In response to today’s Kaspersky Labs’ research summary “No Room for Cyber-Complacency: a Quarter of DDoS Attacks Claim Unintended Victims”, a cybersecurity expert with Corero Network Security, leaders in real-time, high-performance DDoS defense solutions commented below.
Earlier this week GCHQ’s National Cyber Security Centre (NCSC) has warned that some areas of the British electoral system could still be vulnerable to cyber operations, ahead of local elections scheduled for May 3, 2018.
Security researchers have discovered malware that could be assembling a botnet army composed of five million compromised Android devices. Researchers from cybersecurity firm Check Point said that the RottenSys malware was targeted at Android users through an app disguised as a WiFi service.
Reports of DDoS attacks on the Russian, or any other government, elections come as no surprise. There’s no better time to make your point, whether it’s political, moral or otherwise, whichever side of the political fence you sit.
It has been reported that the Russian Central Election Commission’s website was hit by a DDoS attack from IP addresses from 15 countries on the election day. If you’re planning to write on this please see below for some thoughts from security experts.
DDoS attacks taking advantage of ill-advised use of memcached have begun to decline, either because sysadmins are securing the process, or because people are using a potentially-troublesome “kill switch”.
Network security firm Corero revealed that it discovered a “kill-switch” that can suppress memcached attacks in seconds. The company also revealed that memcached attacks can not only disrupt services, but also steal server data.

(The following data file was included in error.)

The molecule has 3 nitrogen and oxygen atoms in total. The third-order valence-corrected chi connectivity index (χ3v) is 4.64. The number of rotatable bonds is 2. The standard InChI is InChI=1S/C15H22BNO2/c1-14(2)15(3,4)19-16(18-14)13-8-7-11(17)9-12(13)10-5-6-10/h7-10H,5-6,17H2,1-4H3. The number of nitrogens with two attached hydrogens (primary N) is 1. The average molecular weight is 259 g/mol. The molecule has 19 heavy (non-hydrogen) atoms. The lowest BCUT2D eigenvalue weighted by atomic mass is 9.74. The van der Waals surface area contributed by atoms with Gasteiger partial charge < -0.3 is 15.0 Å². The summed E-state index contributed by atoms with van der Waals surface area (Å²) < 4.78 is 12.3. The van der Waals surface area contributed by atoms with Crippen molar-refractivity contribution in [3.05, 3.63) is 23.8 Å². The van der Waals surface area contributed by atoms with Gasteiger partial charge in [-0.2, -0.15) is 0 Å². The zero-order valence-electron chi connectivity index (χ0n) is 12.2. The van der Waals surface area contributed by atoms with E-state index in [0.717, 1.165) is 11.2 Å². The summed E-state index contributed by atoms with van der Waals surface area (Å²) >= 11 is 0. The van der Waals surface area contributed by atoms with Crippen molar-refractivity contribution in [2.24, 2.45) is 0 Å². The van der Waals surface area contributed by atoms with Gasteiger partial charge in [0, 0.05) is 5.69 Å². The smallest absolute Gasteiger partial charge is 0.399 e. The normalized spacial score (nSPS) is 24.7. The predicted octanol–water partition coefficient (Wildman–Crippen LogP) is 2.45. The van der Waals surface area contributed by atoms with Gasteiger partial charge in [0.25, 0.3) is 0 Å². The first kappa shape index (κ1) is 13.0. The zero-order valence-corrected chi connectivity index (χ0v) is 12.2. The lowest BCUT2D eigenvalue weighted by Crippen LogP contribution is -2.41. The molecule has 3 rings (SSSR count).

Corero Network Security has disclosed the existence of a practical ‘kill switch’ countermeasure for the Memcached vulnerability, responsible for some of the largest DDoS attacks ever recorded. At the same time, the company has warned that the vulnerability is more extensive than originally reported – and can also be used by attackers to steal or modify data from the vulnerable Memcached servers.
While two PoC exploits for memcached DDoS attacks have been released online, experts at security firm Corero Network announced they have discovered a ‘kill switch’ to address the memcached vulnerability.
By now the vulnerability in Memcached Servers has been exposed to the masses since its proof of concept (PoC) code was recently published online. That exposure would now allow script kiddies to conduct large-scale DDoS attack as if the recent massive DDoS attack on Github and the world’s largest 1.7Tbps attack on an American firm weren’t enough.
Researchers claim to have discovered a way of mitigating a vulnerability in Memcached servers which is responsible for two of the biggest DDoS attacks ever recorded. Corero Network Security said it has disclosed the new “kill switch” to the authorities in a bid to lock down the flaw worldwide and prevent more damaging attacks.
Recently we informed our readers about how attackers are abusing the misconfigured Memcached servers to launch massive DDoS attacks. According to the observation of not one or two but three security firms, massive Memcached reflection distributed denial of service (DDoS) attacks are being launched with an unprecedented intensification factor of 50,000, which is the largest in DDoS attacks’ history.